A FAREHAM man who finished his cancer treatment in lockdown is taking part in a pioneering clinical trial for brain cancer.

Hugh Aggleton, a civil service worker from Fareham, is taking part in a new clinical trial for patients with glioblastoma brain cancer.

The 36-year-old started to experience what he describes as “strange daydreams” in the late summer of 2019.

These would usually happen when he was cycling up hills, would last for a few minutes and then pass.

However, one day in early October he felt it wasn’t stopping so he got off his bike and sat by the roadside.

The walkers had called an ambulance. Hugh thought he had just fainted and remembers talking to the paramedics and calling his family.

He was taken to A&E at his local hospital in Winchester.

He said: “I’m incredibly thankful to colleagues who drove me to and from work, as I couldn’t drive following the seizures and brain surgery. I found work a helpful distraction and felt well enough to do my job. My employers have been very understanding and supportive.”

His parents, John and Jane Aggleton, rushed to the hospital from their home in Cardiff.

A CT scan suggested that there was something in Hugh’s brain, but this type of scan is unable to say exactly what.

On October 20, 2019, he had surgery for the tumour. Surgeons managed to remove 90 per cent of the diseased tissue.

The biopsy results showed that he had glioblastoma, a malignant and very aggressive brain tumour.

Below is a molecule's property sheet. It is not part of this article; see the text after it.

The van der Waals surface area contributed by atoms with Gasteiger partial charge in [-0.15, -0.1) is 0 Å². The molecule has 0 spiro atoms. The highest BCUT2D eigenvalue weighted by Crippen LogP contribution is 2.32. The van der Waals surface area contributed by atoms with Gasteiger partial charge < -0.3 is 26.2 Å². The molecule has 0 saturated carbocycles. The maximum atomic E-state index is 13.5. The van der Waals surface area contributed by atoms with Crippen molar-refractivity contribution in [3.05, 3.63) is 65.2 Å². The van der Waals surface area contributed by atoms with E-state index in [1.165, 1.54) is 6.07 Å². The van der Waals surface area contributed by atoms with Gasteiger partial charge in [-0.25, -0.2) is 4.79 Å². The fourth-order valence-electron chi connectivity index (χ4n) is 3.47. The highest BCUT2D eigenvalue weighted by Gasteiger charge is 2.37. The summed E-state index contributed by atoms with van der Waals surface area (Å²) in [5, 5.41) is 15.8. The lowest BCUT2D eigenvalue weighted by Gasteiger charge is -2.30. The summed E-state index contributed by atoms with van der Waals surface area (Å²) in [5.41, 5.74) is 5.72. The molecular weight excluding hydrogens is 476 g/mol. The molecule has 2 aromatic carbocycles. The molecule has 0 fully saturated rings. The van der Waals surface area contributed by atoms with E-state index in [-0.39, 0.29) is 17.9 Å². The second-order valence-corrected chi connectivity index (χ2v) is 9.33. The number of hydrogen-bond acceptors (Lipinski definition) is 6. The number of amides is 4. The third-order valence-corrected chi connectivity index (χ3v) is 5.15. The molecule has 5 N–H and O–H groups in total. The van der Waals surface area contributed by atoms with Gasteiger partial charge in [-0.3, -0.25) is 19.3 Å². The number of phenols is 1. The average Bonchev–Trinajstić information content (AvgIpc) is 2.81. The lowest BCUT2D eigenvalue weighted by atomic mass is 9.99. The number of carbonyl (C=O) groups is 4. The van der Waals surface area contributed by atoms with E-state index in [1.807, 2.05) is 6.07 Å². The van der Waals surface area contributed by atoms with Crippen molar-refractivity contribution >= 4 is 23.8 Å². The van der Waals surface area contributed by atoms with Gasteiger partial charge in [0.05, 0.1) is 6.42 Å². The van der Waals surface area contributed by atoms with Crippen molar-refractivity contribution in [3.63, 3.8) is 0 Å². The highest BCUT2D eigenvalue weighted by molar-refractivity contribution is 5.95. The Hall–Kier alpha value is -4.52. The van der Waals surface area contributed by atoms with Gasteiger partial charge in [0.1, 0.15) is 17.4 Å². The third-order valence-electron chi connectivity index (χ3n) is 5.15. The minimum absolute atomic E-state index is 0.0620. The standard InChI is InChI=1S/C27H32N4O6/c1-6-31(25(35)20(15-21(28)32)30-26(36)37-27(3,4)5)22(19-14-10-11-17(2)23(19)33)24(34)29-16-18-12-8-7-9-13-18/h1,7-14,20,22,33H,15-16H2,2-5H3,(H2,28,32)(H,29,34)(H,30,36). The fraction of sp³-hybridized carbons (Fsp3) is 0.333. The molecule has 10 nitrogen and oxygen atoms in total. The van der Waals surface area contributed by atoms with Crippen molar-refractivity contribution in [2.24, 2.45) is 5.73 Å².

Hugh recovered well from the surgery. Chemotherapy and radiotherapy were the next steps, and he was transferred to the Queen Alexandra Hospital in Portsmouth.

As he was approaching the end of his treatment, his oncologist mentioned the immunotherapy clinical trial being led by consultant medical oncologist, Dr Paul Mulholland.

“I remember thinking I’ve got nothing to lose here," Hugh said.

He discussed it with his parents. His father John is a Professor of Cognitive Neuroscience at Cardiff University, so he had some useful insights to help Hugh make a decision.

He signed up for the trial. On January 27, 2020, he started, travelling to University College Hospital in London regularly for the treatment, which is an infusion of a drug called ipilimumab, as well as temozolomide chemotherapy.

Fortunately, he was able to continue with his treatment during the first national lockdown.

Hugh had his final round of treatment in September 2020 and now continues to be monitored by Dr Mulholland, with regular MRI scans and blood tests.

The drug ipilimumab, which has seen significant improvements in survival rates for people with melanoma skin cancer, is being given to patients with glioblastoma.

The trial is the UK’s first large scale, charitably funded, immunotherapy clinical trial for NHS patients recently diagnosed with glioblastoma and it is funded by The National Brain Appeal.

The charity took action to tackle a worldwide lack of clinical trials and lack of progress with brain cancer.